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The shutdown of Ukraine’s degraded Zaporizhzhia nuclear power plant has significantly reduced the risk of a radiation disaster, but the threat of a potential accident looms, given the high-risk circumstances.
Former DIA intelligence officer Rebekah Koffler told Fox News the threat of a “Chernobyl-like catastrophic accident” as a result of the plant’s structural damage is “serious” but “efforts are underway to mitigate it.”
FILE: This handout photo taken from video and released by Russian Defense Ministry Press Service on Aug. 7, 2022, shows a general view of the Zaporizhzhia Nuclear Power Station in territory under Russian military control, southeastern Ukraine. (Russian Defense Ministry Press Service via AP, File)
“There’s more attention now from the international community on this high-risk issue. This is a good thing. French President Emmanuel Macron has spoken with Putin directly,” Koffler said. “The (International Atomic Energy Agency) chief warned that we are playing with fire, having conducted the inspection of the plant by the nuclear security team.”
The last of the Russian-occupied plant’s six nuclear reactors was shut down on Sunday because Russia’s war in Ukraine had repeatedly cut reliable external power supplies. That power is needed to prevent the reactors from overheating to a meltdown that could spew radiation through Ukraine, Russia, and other nearby countries.
Prior to Sunday, the plant’s sixth reactor was kept operating to power reactor cooling and other crucial safety equipment after a fire knocked the plant off of all external transmission lines earlier this month.
This “island mode” is unreliable and not designed to be more than a stopgap measure, Ukrainian officials say. On Sunday, one plant connected to Ukraine’s power grid was restored, so the sixth reactor’s power wasn’t needed for the safety systems.
A view shows the Zaporizhzhia Nuclear Power Plant in the course of Ukraine-Russia conflict outside the Russian-controlled city of Enerhodar in Zaporizhzhia region, Ukraine August 22, 2022. (REUTERS/Alexander Ermochenko)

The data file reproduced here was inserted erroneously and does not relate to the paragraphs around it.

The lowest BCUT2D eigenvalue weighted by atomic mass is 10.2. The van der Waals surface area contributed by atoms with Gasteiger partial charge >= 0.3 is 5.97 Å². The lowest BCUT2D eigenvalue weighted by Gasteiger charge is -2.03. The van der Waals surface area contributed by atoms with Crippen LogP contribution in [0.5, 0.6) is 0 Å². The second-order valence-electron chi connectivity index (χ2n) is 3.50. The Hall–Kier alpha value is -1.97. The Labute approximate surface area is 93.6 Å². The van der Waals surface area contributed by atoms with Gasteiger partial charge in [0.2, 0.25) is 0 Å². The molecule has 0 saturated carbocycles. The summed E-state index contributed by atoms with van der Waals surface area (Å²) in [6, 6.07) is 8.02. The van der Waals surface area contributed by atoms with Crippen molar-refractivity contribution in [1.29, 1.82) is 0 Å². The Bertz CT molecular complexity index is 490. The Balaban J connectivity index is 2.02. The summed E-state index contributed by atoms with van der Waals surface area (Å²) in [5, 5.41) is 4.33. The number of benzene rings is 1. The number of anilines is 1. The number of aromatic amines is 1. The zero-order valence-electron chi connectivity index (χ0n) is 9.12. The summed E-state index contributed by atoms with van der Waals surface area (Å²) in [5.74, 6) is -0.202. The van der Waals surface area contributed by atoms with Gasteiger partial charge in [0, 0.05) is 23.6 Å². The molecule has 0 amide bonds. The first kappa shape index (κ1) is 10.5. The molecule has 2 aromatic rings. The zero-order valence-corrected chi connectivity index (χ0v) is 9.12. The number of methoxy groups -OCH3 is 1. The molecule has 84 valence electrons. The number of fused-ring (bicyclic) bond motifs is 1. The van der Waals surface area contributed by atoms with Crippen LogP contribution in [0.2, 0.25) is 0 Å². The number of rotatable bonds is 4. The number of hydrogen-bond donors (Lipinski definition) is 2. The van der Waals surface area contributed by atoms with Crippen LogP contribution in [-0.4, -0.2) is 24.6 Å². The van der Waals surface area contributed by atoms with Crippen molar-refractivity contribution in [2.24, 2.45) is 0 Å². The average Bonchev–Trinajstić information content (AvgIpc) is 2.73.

Koffler, author of “Putin’s Playbook,” said the issue has been made complicated by both Russia and Ukraine prioritizing successful combat operations near the plant at the expense of atomic safety. Both sides, she said, have blamed each other for the shelling, waiting for the other to stand down.
“Neither side wants a nuclear disaster to happen but they may end up facing one, due to an unforeseen event given the high risk circumstances. A nuclear accident is not in the interests of the Russians because they would be affected by the radiative leak as well as the Ukrainians,” Koffler said.
Ukraine’s second-largest city, Kharkiv, and large parts of the eastern Donetsk region were suffering from widespread blackouts on Sunday as Ukrainians continued their counteroffensive.
Ukrainian President Volodymyr Zelenskyy blamed Russian attacks on “critical infrastructure,” saying their goal is to “deprive people of light & heat.” The Zaporizhzhia, Dnipropetrovsk, and Sumy regions were also suffering from partial blackouts.
Koffler said Ukraine potentially losing 20% of its electricity supplies because the Zaporizhzhia is not fully operational would ultimately benefit Russia.
A view shows residential buildings damaged by a military strike, as Russia’s attack on Ukraine continues, in Sievierodonetsk, Luhansk region, Ukraine April 16, 2022. (REUTERS/Serhii Nuzhnenko)
“Russia is already laying the groundwork to blame Ukraine and the US for a potential accident,” Koffler said, noting that Russian media is reporting that “Ukraine is planning a massive offensive operation around the ZNPP nuclear power plant, using US HIMARS and M777s.
She added: “Moscow accused Zelenskyy of playing with nuclear terrorism. Whatever happens, the Russians will spin this as the fault of the other side – Ukraine, US, and NATO.”
If external power to the Zaporizhzhia plant is lost again, engineers could turn to 20 emergency backup diesel generators, as they’ve done at least once since the war began. The IAEA said only power from one diesel generator per reactor is needed to maintain safety.
While Ukrainian authorities have estimated that they have enough diesel fuel in storage to operate the safety systems for at least 10 days, Petro Kotin, the head of the plant’s operator, Energoatom, said last week, “Diesel generators are actually the station’s last defense before a radiation accident can be expected.”
Fox News’ Paul Best and The Associated Press contributed to this report.